Archive for December, 2008

Budgeting for 2009

December 17th, 2008
by Chris Oakley | No Comments »

I read a good article the other day. It was written by Kevin Kehoe. He is a business consultant (Kehoe & Co.) located in California that frequently works with landscaping businesses. Here is a copy of his article:

There are two rules for managing in a tough economy: Control the things you can control, and minimize the risks of things you cannot. You must do both.

For example, you can control (increase or decrease) your costs. Your decisions drive this number. But you can only minimize the risks of revenue disruptions and/or revenue creation because your customers ultimately control these factors. Your actions only influence this number.

  • Start with cost control. Eighty percent of your costs are related to staffing, equipment, insurance and rent. You have some leverage in controlling insurance and rent, but you have a lot more clout with staffing and equipment expenses. In a down market, you must downsize these costs and stretch these resources more thinly than you might like. If revenues do not materialize — or if they’re taken away by competitors — you will wish later that you had made some tough cost-reduction decisions upfront. Tighten your belt now for 2009.
  • Minimize the risks to your revenue streams. The chief risks are low pricing, declining customer budgets, insufficient new sales activity, and slow and late renewals. Your customers will be looking for lower pricing and/or more value in 2009. They will want you to save them money. If you do not find them a path to savings, they will find someone who will. After you make your 2009 budget, refine your pricing model. Reducing costs will help with pricing by lowering your burden and recovery markup rates.

You must be proactive in meeting with your customers to restructure your service deliverables and to better help them meet their budgets. Develop several service and pricing options for their consideration. This may mean delivering less-than-perfect landscapes to some of your customers. But it is better than losing the revenue.

  • Stay in front of your customers. Get out of the office and talk to them often. Start your renewal process earlier in the year, especially with your biggest customers. Talk with them frequently enough to address their changing economic situations. Customers appreciate flexibility and ingenuity even more in a tough market. Relationships still matter, but they are based more on mutual economic realities.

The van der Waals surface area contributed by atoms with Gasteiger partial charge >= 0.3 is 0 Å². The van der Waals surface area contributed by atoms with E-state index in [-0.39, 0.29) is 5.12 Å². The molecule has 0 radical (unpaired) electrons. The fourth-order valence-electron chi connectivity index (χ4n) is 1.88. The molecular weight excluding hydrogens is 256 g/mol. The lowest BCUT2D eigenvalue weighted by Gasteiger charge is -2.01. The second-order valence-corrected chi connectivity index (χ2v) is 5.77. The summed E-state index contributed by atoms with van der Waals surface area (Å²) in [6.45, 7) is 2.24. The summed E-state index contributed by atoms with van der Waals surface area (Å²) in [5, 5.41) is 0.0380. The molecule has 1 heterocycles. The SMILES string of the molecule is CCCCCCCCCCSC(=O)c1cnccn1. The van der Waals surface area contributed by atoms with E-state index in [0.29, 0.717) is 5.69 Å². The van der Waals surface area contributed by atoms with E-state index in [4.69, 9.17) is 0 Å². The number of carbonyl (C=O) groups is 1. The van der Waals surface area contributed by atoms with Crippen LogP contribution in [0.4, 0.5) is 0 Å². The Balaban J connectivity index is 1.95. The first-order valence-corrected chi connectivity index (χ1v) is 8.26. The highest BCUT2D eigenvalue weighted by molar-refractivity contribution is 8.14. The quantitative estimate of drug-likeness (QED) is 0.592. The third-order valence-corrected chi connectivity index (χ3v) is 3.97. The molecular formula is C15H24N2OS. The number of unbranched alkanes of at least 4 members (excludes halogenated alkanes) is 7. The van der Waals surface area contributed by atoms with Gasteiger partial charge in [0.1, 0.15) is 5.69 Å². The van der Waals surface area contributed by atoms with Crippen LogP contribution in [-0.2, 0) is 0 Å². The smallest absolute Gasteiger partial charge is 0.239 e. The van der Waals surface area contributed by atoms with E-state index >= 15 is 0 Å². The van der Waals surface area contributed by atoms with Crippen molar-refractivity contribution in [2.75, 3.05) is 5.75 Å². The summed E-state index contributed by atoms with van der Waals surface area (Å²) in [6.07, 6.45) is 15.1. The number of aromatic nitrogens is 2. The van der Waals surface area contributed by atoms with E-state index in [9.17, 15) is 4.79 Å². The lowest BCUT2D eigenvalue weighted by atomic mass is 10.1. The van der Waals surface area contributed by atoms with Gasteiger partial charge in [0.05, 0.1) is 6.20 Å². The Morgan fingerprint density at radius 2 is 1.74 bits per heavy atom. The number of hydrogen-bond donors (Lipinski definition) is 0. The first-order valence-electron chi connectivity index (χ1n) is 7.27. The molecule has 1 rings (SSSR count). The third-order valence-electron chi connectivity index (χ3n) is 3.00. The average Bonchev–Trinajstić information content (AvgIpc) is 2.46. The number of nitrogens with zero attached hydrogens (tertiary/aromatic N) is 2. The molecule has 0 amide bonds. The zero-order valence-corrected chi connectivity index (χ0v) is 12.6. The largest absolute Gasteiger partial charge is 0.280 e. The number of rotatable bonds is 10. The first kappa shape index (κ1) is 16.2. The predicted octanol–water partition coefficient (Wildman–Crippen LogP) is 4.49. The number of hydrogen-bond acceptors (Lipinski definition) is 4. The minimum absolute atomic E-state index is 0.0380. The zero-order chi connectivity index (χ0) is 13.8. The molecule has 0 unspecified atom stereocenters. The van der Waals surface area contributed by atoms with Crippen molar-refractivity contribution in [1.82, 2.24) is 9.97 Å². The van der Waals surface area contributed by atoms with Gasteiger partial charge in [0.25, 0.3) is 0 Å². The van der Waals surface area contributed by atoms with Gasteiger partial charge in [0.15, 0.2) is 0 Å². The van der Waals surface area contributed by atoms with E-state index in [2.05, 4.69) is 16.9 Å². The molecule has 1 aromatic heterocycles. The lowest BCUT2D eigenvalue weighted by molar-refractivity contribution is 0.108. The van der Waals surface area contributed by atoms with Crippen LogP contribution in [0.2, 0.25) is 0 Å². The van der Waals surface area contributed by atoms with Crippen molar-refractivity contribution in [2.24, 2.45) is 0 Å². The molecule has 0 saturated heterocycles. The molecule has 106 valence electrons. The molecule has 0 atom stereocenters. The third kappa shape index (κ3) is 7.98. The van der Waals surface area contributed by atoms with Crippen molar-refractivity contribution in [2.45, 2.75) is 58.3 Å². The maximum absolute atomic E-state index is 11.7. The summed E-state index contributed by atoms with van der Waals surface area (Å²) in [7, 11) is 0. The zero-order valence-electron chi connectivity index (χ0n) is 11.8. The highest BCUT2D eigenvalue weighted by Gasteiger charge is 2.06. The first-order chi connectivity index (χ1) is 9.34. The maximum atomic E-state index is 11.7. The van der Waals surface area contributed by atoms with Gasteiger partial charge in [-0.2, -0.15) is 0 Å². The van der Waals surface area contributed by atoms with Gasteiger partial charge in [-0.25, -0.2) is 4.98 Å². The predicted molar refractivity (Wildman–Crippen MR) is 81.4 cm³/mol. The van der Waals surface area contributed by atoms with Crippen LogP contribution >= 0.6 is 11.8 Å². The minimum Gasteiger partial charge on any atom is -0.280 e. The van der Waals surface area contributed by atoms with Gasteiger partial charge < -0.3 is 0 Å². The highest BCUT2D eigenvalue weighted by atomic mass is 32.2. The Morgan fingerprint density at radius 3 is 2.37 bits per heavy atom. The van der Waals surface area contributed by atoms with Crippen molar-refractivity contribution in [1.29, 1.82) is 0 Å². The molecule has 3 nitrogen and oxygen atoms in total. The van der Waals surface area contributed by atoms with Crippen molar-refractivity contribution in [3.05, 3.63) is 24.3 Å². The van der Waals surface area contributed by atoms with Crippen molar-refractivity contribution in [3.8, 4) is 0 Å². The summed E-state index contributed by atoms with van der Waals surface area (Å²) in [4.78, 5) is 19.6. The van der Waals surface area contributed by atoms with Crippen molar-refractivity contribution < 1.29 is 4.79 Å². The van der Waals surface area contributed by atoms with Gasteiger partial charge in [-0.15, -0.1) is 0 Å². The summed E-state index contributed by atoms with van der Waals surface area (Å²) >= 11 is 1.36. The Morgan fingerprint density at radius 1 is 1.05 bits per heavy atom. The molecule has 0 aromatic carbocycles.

2009 is going to be the toughest year yet in grounds maintenance. My clients are experiencing this already with falloffs in enhancement sales and with price negotiations on renewals. Construction has had its two worst years in a long time, and the pain is about to spread to our industry. Don’t get caught. Act early. It’s too late to close the door when the cost and revenue horses already have galloped out of the barn.

Non-owned Vehicle Coverage

December 15th, 2008
by Chris Oakley | 1 Comment »

Non-owned vehicle coverage also known as employers nonownership liability is an additional coverage offered on a commercial auto policy. Sometimes employees may use their personal autos to run errands for the business. This opens up a liability exposure for the business that can be protected by adding non-owned vehicle coverage to your commercial auto policy. Therefore if an employee is involved in an accident, driving his car and running an errand for you, your company could be held liable for the accident. I strongly recommend adding this rather inexpensive coverage to your policy.

If you would like to receive an auto quote please click here

Hired and Borrowed Auto Coverage

December 9th, 2008
by Chris Oakley | 1 Comment »

Hired and borrowed auto coverage can be added to your commercial auto policy. This additional coverage provides protection for autos hired/rented/leased/borrowed by an organization and used in the business’ operations. With this coverage any liability for injury or damage to others that is a result of a hired or borrowed vehicle may be covered. If you have not added hired and borrowed auto coverage to your policy you want to make sure you purchase auto insurance from the rental place to cover the vehicle you are hiring.

If you need to get a commercial auto quote for your business please click here.

If you are already a current client without the addition hired and borrowed auto coverage please contact us if you would like add this coverage to your policy. The additional premium is very affordable for the coverage.

Late Payments

December 5th, 2008
by Chris Oakley | No Comments »

From past business experiences I have discovered that quite often late payments for bills or invoices are not only accepted late, but they are also usually not penalized. Many companies see late payments so frequently that they expect people to be late. Whether the general acceptance of this model should be embraced or not is another debate for another article.